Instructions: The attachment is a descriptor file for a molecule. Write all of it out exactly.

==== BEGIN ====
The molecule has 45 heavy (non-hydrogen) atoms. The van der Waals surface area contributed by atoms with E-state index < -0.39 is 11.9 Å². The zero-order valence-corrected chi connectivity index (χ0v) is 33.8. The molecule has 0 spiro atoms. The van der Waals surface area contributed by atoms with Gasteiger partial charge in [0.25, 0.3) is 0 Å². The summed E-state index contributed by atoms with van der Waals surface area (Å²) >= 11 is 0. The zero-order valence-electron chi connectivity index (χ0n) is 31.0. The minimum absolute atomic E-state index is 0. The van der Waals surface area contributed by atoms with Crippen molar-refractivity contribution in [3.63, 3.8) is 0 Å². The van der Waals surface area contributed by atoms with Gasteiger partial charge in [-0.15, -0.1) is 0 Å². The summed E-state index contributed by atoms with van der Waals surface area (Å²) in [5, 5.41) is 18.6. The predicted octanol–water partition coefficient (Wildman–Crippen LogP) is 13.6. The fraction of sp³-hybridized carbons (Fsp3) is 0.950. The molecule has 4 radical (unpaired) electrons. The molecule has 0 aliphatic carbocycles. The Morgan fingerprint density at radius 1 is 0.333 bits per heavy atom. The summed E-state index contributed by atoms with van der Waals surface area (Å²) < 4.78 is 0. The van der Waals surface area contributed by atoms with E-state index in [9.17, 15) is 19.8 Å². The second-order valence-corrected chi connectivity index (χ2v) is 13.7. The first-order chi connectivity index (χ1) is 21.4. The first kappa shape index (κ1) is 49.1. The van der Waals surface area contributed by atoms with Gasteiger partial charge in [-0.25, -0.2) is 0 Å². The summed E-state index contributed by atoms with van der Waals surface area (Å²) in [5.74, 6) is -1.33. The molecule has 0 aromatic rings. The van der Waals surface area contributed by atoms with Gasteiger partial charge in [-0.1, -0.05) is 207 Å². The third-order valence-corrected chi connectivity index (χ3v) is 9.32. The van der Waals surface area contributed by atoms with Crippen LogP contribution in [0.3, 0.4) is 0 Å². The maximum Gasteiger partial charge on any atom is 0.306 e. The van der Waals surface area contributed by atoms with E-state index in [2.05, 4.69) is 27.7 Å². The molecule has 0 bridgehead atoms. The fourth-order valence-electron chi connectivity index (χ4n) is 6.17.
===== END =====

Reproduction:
The molecule has 45 heavy (non-hydrogen) atoms. The van der Waals surface area contributed by atoms with E-state index < -0.39 is 11.9 Å². The zero-order valence-corrected chi connectivity index (χ0v) is 33.8. The molecule has 0 spiro atoms. The van der Waals surface area contributed by atoms with Gasteiger partial charge in [0.25, 0.3) is 0 Å². The summed E-state index contributed by atoms with van der Waals surface area (Å²) >= 11 is 0. The zero-order valence-electron chi connectivity index (χ0n) is 31.0. The minimum absolute atomic E-state index is 0. The van der Waals surface area contributed by atoms with Crippen molar-refractivity contribution in [3.63, 3.8) is 0 Å². The van der Waals surface area contributed by atoms with Gasteiger partial charge in [-0.15, -0.1) is 0 Å². The summed E-state index contributed by atoms with van der Waals surface area (Å²) in [5, 5.41) is 18.6. The predicted octanol–water partition coefficient (Wildman–Crippen LogP) is 13.6. The fraction of sp³-hybridized carbons (Fsp3) is 0.950. The molecule has 4 radical (unpaired) electrons. The molecule has 0 aliphatic carbocycles. The Morgan fingerprint density at radius 1 is 0.333 bits per heavy atom. The summed E-state index contributed by atoms with van der Waals surface area (Å²) < 4.78 is 0. The van der Waals surface area contributed by atoms with E-state index in [9.17, 15) is 19.8 Å². The second-order valence-corrected chi connectivity index (χ2v) is 13.7. The first-order chi connectivity index (χ1) is 21.4. The first kappa shape index (κ1) is 49.1. The van der Waals surface area contributed by atoms with Gasteiger partial charge in [-0.25, -0.2) is 0 Å². The summed E-state index contributed by atoms with van der Waals surface area (Å²) in [5.74, 6) is -1.33. The molecule has 0 aromatic rings. The van der Waals surface area contributed by atoms with Gasteiger partial charge in [-0.1, -0.05) is 207 Å². The third-order valence-corrected chi connectivity index (χ3v) is 9.32. The van der Waals surface area contributed by atoms with Crippen LogP contribution in [0.3, 0.4) is 0 Å². The maximum Gasteiger partial charge on any atom is 0.306 e. The van der Waals surface area contributed by atoms with E-state index in [2.05, 4.69) is 27.7 Å². The molecule has 0 bridgehead atoms. The fourth-order valence-electron chi connectivity index (χ4n) is 6.17.